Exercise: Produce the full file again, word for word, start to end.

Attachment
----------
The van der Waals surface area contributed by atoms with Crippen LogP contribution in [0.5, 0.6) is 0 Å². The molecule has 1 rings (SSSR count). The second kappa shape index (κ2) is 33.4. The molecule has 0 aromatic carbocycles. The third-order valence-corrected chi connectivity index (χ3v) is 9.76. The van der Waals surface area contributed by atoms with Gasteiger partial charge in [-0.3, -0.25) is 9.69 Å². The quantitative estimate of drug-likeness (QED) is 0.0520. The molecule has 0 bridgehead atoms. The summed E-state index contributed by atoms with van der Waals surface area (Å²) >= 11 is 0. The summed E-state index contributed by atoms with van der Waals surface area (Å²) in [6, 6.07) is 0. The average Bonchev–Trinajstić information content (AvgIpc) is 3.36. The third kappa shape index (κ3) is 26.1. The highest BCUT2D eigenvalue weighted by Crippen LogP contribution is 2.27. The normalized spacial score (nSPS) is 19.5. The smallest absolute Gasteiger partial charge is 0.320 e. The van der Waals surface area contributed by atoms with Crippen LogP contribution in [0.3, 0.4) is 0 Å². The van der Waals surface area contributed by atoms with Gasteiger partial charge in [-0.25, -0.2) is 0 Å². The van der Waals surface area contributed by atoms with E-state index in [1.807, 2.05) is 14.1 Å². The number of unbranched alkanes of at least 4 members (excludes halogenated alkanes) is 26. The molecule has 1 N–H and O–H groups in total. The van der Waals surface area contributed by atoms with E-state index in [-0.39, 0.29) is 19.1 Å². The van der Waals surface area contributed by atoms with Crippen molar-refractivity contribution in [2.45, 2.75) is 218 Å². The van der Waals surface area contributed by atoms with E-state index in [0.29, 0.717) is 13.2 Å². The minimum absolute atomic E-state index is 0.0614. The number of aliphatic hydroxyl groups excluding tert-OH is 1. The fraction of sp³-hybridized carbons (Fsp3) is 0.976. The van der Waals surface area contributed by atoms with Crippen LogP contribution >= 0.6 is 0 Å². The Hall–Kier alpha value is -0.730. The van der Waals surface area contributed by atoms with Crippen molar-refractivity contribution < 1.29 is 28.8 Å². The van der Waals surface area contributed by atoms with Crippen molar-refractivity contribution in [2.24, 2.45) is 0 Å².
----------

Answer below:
The van der Waals surface area contributed by atoms with Crippen LogP contribution in [0.5, 0.6) is 0 Å². The molecule has 1 rings (SSSR count). The second kappa shape index (κ2) is 33.4. The molecule has 0 aromatic carbocycles. The third-order valence-corrected chi connectivity index (χ3v) is 9.76. The van der Waals surface area contributed by atoms with Gasteiger partial charge in [-0.3, -0.25) is 9.69 Å². The quantitative estimate of drug-likeness (QED) is 0.0520. The molecule has 0 bridgehead atoms. The summed E-state index contributed by atoms with van der Waals surface area (Å²) >= 11 is 0. The summed E-state index contributed by atoms with van der Waals surface area (Å²) in [6, 6.07) is 0. The average Bonchev–Trinajstić information content (AvgIpc) is 3.36. The third kappa shape index (κ3) is 26.1. The highest BCUT2D eigenvalue weighted by Crippen LogP contribution is 2.27. The normalized spacial score (nSPS) is 19.5. The smallest absolute Gasteiger partial charge is 0.320 e. The van der Waals surface area contributed by atoms with Crippen LogP contribution in [0.3, 0.4) is 0 Å². The van der Waals surface area contributed by atoms with Gasteiger partial charge in [-0.25, -0.2) is 0 Å². The van der Waals surface area contributed by atoms with E-state index in [1.807, 2.05) is 14.1 Å². The number of unbranched alkanes of at least 4 members (excludes halogenated alkanes) is 26. The molecule has 1 N–H and O–H groups in total. The van der Waals surface area contributed by atoms with E-state index in [-0.39, 0.29) is 19.1 Å². The van der Waals surface area contributed by atoms with Crippen molar-refractivity contribution in [2.45, 2.75) is 218 Å². The van der Waals surface area contributed by atoms with E-state index in [0.29, 0.717) is 13.2 Å². The minimum absolute atomic E-state index is 0.0614. The number of aliphatic hydroxyl groups excluding tert-OH is 1. The fraction of sp³-hybridized carbons (Fsp3) is 0.976. The van der Waals surface area contributed by atoms with Crippen LogP contribution >= 0.6 is 0 Å². The Hall–Kier alpha value is -0.730. The van der Waals surface area contributed by atoms with Crippen molar-refractivity contribution < 1.29 is 28.8 Å². The van der Waals surface area contributed by atoms with Crippen molar-refractivity contribution in [2.24, 2.45) is 0 Å².